MONDAY, Dec. 24 (HealthDay News) -- Many children with food allergies may be bullied at school -- sometimes with potentially dangerous threats to their physical health, a new study suggests.
The study, of 251 families at a New York City allergy clinic, found that about one-third of kids said they'd been bullied specifically because of their food allergy.
The bullying usually happened at school and often took the form of teasing. But in many cases, the children said classmates threatened them with the food to which they were allergic -- waving it in front of them, throwing it at them or saying they would sneak it into their other food.
"With food allergies, that kind of bullying does carry a theoretical physical risk," said Dr. Jay Lieberman, an assistant professor of pediatrics at the University of Tennessee Health Science Center, in Memphis, who was not involved in the study.
Food allergy symptoms can range from hives, swollen lips and stomach pain to potentially life-threatening reactions where children can't breathe and their blood pressure plummets.
In the United States, an estimated 4 percent to 5 percent of kids younger than 18 have a food allergy, according to the American College of Allergy, Asthma and Immunology. A handful of foods, including peanuts, cow's milk, eggs and fish, account for most.
Because parents of food-allergic kids are usually vigilant about avoiding the culprit foods, severe allergic reactions are fortunately rare, said Dr. Eyal Shemesh, the lead researcher on the new study.
"What really affects these children's lives is everything that surrounds the allergy -- the food avoidance, the anxiety," said Shemesh, an associate professor of pediatrics and psychiatry at Mount Sinai School of Medicine, in New York City.
And bullying, apparently, can be part of the "everything" that surrounds kids' food allergies. Children could get stigmatized at school, experts say, when classmates have to, for example, avoid bringing peanuts and peanut butter to school.
Peanuts, even in small amounts, can cause a serious allergic reaction. And simple skin contact with a peanut product can trigger a rash.
Both Shemesh and Lieberman said it's important for parents, schools and doctors to be aware that food allergies can make kids a target for bullying.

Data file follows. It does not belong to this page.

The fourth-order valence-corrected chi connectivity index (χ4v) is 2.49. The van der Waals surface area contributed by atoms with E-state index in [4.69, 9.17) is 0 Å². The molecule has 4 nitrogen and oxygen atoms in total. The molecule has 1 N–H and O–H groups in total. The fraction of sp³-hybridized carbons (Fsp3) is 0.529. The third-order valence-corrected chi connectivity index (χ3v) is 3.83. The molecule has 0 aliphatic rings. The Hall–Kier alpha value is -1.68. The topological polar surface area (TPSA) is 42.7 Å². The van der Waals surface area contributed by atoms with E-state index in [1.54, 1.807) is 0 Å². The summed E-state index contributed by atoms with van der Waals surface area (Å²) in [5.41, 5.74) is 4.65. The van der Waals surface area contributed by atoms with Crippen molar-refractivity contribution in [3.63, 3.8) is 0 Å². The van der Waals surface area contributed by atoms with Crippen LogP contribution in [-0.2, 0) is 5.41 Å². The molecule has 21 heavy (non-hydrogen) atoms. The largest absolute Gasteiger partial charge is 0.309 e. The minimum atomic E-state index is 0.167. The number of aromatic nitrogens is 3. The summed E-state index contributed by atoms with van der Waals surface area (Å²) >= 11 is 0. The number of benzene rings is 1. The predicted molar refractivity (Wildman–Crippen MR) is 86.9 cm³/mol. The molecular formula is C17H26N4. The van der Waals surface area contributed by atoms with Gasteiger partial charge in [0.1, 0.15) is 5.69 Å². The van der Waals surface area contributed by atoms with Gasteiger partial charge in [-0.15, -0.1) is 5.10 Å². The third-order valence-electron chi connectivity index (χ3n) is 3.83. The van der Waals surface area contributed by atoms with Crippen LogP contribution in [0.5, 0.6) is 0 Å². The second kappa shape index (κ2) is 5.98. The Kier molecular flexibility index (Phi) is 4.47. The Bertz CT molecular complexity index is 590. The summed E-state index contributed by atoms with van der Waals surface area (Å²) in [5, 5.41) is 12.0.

The study, reported online Dec. 24 and in the January 2013 print issue of Pediatrics, included families at one New York City clinic -- most of whom were white and upper income. So the bullying rate may not be representative of all kids with food allergies, Shemesh said.
But the results back up a 2010 study that Lieberman worked on. In that one, a similar percentage of kids -- 35 percent -- said they'd been bullied because of their food allergy, with most saying it happened more than once.
This new study, Lieberman said, went a step further by asking kids about their quality of life -- including their emotional well-being and how they were getting along at school. It turned out that children who were bullied reported a lower quality of life than their food-allergic peers who were not targeted.
On the other hand, among kids who were bullied, those who'd told their parents reported a better quality of life.
It's not clear why that was. "I don't know if the parents did something about the bullying," Shemesh said. "I just know they knew about it."
It is always possible that parents called the school or otherwise helped their child. Or, Lieberman said, some kids may have just felt better after talking with their parents.
Whatever the reason, Shemesh suggested that parents ask their children if other kids have ever bothered them about their food allergy.
At the same time, he said, "I don't want to be alarmist. And we are not trying to say that the bullies are 'villains.'"
It may be that kids doing the bullying do not understand how serious food allergies are, Shemesh noted. So it's possible that if they get more education on it, that will put an end to the bullying in some cases.
Education about food allergies -- for kids and adults -- could help, agreed Dr. Mark Schuster, chief of general pediatrics at Boston Children's Hospital.
Parents of classmates, he noted, may unwittingly encourage bullying if they complain because they can't send their child to school with grandma's famous peanut butter cookies.
"When it comes to food allergy, people often roll their eyes," Schuster said. "They think that kids are just trying to avoid a food they don't like. And they may not understand that food allergies can be serious."
Schuster also suggested that parents of kids with food allergies be aware of the possible "clues" that their child is being bullied -- such as not wanting to go to school, appearing down, and complaining of chronic stomachaches or headaches.
Learn more about food allergies from the Food Allergy and Anaphylaxis Network.
SOURCES: Eyal Shemesh, M.D., associate professor, pediatrics, psychiatry, Mount Sinai School of Medicine, New York City; Jay Lieberman, M.D., assistant professor, pediatrics, University of Tennessee Health Science Center and Le Bonheur Children's Hospital, Memphis, Tenn.; Mark A. Schuster, M.D., Ph.D., chief, general pediatrics, Boston Children's Hospital, and professor, pediatrics, Harvard Medical School, Boston; Dec. 24, 2012, Pediatrics, online
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